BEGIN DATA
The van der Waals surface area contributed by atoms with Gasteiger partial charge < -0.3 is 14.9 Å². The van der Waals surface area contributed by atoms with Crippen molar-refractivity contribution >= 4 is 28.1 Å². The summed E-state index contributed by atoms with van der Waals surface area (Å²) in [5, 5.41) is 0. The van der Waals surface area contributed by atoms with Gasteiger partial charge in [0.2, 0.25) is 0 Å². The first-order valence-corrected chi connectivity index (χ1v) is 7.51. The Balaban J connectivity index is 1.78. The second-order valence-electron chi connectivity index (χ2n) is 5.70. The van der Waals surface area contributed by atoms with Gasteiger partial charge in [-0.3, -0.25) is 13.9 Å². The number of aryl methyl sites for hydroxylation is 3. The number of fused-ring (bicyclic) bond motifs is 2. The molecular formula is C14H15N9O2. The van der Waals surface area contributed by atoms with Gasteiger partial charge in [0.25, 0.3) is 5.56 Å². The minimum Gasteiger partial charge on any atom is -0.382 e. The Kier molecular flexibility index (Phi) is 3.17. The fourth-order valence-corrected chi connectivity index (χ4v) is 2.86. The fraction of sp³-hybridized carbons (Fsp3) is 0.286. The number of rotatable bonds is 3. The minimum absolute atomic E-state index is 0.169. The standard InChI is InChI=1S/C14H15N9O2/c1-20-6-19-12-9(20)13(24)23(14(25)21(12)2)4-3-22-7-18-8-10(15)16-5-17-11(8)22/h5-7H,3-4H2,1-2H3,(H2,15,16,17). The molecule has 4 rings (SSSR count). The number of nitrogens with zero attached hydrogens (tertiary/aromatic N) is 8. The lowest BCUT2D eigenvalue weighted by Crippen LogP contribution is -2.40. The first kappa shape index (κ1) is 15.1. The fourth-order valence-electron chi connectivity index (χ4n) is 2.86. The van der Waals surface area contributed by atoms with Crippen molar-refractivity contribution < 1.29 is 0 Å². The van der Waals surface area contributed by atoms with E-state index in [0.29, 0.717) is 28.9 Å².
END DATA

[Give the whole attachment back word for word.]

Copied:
The van der Waals surface area contributed by atoms with Gasteiger partial charge < -0.3 is 14.9 Å². The van der Waals surface area contributed by atoms with Crippen molar-refractivity contribution >= 4 is 28.1 Å². The summed E-state index contributed by atoms with van der Waals surface area (Å²) in [5, 5.41) is 0. The van der Waals surface area contributed by atoms with Gasteiger partial charge in [0.2, 0.25) is 0 Å². The first-order valence-corrected chi connectivity index (χ1v) is 7.51. The Balaban J connectivity index is 1.78. The second-order valence-electron chi connectivity index (χ2n) is 5.70. The van der Waals surface area contributed by atoms with Gasteiger partial charge in [-0.3, -0.25) is 13.9 Å². The number of aryl methyl sites for hydroxylation is 3. The number of fused-ring (bicyclic) bond motifs is 2. The molecular formula is C14H15N9O2. The van der Waals surface area contributed by atoms with Gasteiger partial charge in [0.25, 0.3) is 5.56 Å². The minimum Gasteiger partial charge on any atom is -0.382 e. The Kier molecular flexibility index (Phi) is 3.17. The fourth-order valence-corrected chi connectivity index (χ4v) is 2.86. The fraction of sp³-hybridized carbons (Fsp3) is 0.286. The number of rotatable bonds is 3. The minimum absolute atomic E-state index is 0.169. The standard InChI is InChI=1S/C14H15N9O2/c1-20-6-19-12-9(20)13(24)23(14(25)21(12)2)4-3-22-7-18-8-10(15)16-5-17-11(8)22/h5-7H,3-4H2,1-2H3,(H2,15,16,17). The molecule has 4 rings (SSSR count). The number of nitrogens with zero attached hydrogens (tertiary/aromatic N) is 8. The lowest BCUT2D eigenvalue weighted by Crippen LogP contribution is -2.40. The first kappa shape index (κ1) is 15.1. The fourth-order valence-electron chi connectivity index (χ4n) is 2.86. The van der Waals surface area contributed by atoms with Crippen molar-refractivity contribution < 1.29 is 0 Å². The van der Waals surface area contributed by atoms with E-state index in [0.29, 0.717) is 28.9 Å².